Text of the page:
While scientists knew domoic acid accumulates in the head and guts of fish—which are often consumed whole by marine mammals and birds—researchers rarely find these water-soluble toxins in the parts of fish that humans eat.

And where most blooms last for weeks, this one dragged on for months.
And while most are localized, this one covered vast areas of sea from Santa Barbara to Alaska.
So when Kudela and his crew started testing, they found trace amounts of the toxin in the meat of rockfish, halibut, lingcod, and nearly every fish they tested.

In anchovies it was far beyond what regulators consider safe
"Before, even when the fish were toxic, they (regulators) were saying 'Decapitate it and gut it and it will be fine,' " Kudela says.
"It definitely raises new questions, like 'Should we be monitoring things like flatfish on a more routine basis? and 'Are we really prepared for what's coming?' "

The algae Pseudo-nitzschia, which produces the toxic domoic acid, was collected along the U.S.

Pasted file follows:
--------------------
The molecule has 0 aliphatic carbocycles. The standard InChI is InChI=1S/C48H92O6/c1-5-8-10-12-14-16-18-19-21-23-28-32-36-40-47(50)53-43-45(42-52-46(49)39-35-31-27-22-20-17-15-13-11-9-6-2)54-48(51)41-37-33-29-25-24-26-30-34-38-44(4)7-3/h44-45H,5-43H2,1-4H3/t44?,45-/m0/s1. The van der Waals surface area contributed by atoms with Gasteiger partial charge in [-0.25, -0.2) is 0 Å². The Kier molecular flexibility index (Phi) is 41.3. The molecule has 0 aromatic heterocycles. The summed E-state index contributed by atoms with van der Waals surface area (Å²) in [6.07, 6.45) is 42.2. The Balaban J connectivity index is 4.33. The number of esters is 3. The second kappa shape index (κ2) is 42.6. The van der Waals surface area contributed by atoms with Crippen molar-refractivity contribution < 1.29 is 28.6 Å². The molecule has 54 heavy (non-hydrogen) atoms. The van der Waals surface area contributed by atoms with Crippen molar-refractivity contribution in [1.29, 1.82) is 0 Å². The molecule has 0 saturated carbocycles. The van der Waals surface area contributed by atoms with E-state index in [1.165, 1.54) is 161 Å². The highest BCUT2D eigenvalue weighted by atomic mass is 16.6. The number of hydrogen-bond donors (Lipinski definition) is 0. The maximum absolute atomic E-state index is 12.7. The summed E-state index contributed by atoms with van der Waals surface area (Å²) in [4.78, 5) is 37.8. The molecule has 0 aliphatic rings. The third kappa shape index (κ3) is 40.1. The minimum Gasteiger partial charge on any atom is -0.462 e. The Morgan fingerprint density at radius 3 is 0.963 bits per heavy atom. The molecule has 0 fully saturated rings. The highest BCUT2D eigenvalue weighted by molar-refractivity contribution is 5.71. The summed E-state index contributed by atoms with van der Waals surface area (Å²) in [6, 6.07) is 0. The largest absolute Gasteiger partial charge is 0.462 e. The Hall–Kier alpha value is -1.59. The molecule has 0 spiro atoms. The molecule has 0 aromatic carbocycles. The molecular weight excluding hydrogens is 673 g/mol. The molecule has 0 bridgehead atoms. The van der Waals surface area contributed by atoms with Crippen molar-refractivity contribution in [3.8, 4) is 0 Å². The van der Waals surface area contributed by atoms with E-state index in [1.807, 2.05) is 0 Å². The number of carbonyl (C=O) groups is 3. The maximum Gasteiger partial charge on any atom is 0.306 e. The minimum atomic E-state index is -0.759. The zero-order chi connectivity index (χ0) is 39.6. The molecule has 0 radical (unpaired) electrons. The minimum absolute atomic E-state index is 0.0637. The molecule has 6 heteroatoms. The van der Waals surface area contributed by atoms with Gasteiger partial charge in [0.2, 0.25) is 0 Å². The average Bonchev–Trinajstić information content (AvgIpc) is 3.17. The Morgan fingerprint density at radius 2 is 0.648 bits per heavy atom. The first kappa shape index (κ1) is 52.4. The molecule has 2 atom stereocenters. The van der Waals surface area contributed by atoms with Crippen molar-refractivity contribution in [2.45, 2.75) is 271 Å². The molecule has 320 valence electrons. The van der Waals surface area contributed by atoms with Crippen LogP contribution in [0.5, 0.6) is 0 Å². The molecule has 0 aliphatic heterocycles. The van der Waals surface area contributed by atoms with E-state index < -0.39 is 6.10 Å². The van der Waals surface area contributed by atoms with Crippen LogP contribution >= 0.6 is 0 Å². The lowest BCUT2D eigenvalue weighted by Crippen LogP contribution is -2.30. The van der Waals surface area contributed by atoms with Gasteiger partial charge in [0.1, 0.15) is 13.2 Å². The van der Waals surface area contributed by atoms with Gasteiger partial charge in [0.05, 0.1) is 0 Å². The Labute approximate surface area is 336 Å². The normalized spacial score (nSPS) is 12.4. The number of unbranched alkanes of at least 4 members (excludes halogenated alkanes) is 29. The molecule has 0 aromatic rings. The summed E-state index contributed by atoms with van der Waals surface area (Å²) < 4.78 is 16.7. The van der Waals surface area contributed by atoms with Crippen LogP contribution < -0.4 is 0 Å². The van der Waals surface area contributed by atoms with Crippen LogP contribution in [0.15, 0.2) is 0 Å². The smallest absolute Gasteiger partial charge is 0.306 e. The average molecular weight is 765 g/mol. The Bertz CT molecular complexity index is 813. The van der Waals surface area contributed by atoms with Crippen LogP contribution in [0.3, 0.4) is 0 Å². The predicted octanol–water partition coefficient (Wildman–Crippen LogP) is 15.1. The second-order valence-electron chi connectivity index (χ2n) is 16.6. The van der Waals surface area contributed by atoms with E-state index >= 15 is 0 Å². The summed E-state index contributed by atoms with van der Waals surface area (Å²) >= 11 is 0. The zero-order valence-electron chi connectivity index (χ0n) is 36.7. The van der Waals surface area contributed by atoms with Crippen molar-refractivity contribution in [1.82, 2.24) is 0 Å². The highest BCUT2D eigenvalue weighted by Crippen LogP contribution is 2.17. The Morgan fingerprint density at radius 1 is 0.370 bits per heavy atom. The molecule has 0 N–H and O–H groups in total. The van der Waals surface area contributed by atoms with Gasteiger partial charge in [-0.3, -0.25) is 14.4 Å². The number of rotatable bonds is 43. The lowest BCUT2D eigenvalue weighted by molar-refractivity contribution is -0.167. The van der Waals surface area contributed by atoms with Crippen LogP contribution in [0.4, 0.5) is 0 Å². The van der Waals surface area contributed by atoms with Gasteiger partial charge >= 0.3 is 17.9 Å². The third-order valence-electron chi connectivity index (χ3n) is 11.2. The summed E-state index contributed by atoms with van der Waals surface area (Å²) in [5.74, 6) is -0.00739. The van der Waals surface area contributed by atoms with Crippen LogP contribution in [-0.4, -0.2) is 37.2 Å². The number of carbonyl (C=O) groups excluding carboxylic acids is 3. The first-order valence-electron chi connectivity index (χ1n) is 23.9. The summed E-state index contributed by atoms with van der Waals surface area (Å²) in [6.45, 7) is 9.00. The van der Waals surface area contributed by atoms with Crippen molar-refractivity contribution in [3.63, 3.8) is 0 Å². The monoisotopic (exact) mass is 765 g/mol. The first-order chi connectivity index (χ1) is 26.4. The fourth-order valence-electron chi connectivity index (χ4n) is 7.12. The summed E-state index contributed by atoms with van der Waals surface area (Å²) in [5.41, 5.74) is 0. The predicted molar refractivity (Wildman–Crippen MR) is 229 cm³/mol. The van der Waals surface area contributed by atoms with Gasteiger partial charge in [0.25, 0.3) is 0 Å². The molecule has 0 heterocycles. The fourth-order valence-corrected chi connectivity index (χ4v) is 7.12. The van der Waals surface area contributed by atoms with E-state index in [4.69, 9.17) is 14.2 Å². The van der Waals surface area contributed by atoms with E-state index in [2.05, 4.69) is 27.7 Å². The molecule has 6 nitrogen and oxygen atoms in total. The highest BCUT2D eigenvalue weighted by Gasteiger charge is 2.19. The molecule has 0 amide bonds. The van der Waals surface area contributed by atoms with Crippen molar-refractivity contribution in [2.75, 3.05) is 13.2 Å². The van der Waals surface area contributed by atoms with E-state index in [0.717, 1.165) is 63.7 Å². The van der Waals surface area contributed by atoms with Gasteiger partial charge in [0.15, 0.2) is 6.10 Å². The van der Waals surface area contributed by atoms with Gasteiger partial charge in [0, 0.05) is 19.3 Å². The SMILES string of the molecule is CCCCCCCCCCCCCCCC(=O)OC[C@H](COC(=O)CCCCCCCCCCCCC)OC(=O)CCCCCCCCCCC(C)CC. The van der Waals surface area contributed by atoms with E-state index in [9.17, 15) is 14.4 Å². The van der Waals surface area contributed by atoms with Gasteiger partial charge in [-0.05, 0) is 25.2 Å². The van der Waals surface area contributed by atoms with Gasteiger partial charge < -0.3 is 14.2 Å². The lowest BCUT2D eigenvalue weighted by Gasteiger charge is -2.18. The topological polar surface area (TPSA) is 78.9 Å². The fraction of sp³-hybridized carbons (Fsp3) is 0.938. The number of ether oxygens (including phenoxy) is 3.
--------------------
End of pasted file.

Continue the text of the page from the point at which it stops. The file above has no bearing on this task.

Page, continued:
West Coast in 2015 during the largest, longest-lasting and most toxic algal bloom on record.
Domoic acid can cause seizures, other neurological problems and even death in birds, marine mammals and humans.
Photograph by NOAA Fisheries/AP

While the heat that drove this massive bloom may or may not be linked to climate change, scientists say a warming climate will make marine heat waves more common in the future.
And climate change isn’t just about temperature.
It will also change how storms and melting ice add moisture to the marine world, make the oceans more corrosive, and alter the mixing of deep cold waters with light-filled seas at the surface.
All of that can and will affect how harmful algae grow.
It’s just not always easy to see how.

Tracking Changes in the Arabian Sea